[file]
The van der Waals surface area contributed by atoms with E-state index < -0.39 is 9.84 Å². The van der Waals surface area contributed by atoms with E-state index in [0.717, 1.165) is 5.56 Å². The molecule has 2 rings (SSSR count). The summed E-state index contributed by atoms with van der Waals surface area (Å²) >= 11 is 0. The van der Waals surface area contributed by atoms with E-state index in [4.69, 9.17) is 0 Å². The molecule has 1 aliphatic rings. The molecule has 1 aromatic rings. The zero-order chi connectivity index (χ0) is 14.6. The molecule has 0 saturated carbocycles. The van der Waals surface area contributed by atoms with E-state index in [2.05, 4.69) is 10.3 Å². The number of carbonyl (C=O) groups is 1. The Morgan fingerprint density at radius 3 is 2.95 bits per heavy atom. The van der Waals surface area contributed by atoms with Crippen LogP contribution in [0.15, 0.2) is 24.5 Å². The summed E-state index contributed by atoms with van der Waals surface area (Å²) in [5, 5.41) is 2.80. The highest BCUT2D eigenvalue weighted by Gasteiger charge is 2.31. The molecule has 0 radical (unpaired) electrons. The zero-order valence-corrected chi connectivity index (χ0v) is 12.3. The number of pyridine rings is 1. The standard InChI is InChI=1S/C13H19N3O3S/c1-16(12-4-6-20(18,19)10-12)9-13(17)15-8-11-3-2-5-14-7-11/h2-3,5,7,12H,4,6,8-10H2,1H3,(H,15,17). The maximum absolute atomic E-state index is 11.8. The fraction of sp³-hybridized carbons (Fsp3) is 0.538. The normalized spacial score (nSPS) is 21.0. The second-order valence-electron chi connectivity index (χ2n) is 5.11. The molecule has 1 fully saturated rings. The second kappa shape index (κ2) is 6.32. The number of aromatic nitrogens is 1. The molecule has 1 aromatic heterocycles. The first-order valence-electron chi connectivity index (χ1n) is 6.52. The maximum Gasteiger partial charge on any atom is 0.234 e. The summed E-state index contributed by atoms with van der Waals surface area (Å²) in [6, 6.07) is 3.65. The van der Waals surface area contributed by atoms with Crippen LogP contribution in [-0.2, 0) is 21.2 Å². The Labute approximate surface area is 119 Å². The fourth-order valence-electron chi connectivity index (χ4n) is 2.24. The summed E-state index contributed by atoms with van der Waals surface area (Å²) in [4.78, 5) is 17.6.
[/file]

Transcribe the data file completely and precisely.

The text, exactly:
The van der Waals surface area contributed by atoms with E-state index < -0.39 is 9.84 Å². The van der Waals surface area contributed by atoms with E-state index in [0.717, 1.165) is 5.56 Å². The molecule has 2 rings (SSSR count). The summed E-state index contributed by atoms with van der Waals surface area (Å²) >= 11 is 0. The van der Waals surface area contributed by atoms with E-state index in [4.69, 9.17) is 0 Å². The molecule has 1 aliphatic rings. The molecule has 1 aromatic rings. The zero-order chi connectivity index (χ0) is 14.6. The molecule has 0 saturated carbocycles. The van der Waals surface area contributed by atoms with E-state index in [2.05, 4.69) is 10.3 Å². The number of carbonyl (C=O) groups is 1. The Morgan fingerprint density at radius 3 is 2.95 bits per heavy atom. The van der Waals surface area contributed by atoms with Crippen LogP contribution in [0.15, 0.2) is 24.5 Å². The summed E-state index contributed by atoms with van der Waals surface area (Å²) in [5, 5.41) is 2.80. The highest BCUT2D eigenvalue weighted by Gasteiger charge is 2.31. The molecule has 0 radical (unpaired) electrons. The zero-order valence-corrected chi connectivity index (χ0v) is 12.3. The number of pyridine rings is 1. The standard InChI is InChI=1S/C13H19N3O3S/c1-16(12-4-6-20(18,19)10-12)9-13(17)15-8-11-3-2-5-14-7-11/h2-3,5,7,12H,4,6,8-10H2,1H3,(H,15,17). The maximum absolute atomic E-state index is 11.8. The fraction of sp³-hybridized carbons (Fsp3) is 0.538. The normalized spacial score (nSPS) is 21.0. The second-order valence-electron chi connectivity index (χ2n) is 5.11. The molecule has 1 fully saturated rings. The second kappa shape index (κ2) is 6.32. The number of aromatic nitrogens is 1. The molecule has 1 aromatic heterocycles. The first-order valence-electron chi connectivity index (χ1n) is 6.52. The maximum Gasteiger partial charge on any atom is 0.234 e. The summed E-state index contributed by atoms with van der Waals surface area (Å²) in [6, 6.07) is 3.65. The van der Waals surface area contributed by atoms with Crippen LogP contribution in [-0.2, 0) is 21.2 Å². The Labute approximate surface area is 119 Å². The fourth-order valence-electron chi connectivity index (χ4n) is 2.24. The summed E-state index contributed by atoms with van der Waals surface area (Å²) in [4.78, 5) is 17.6.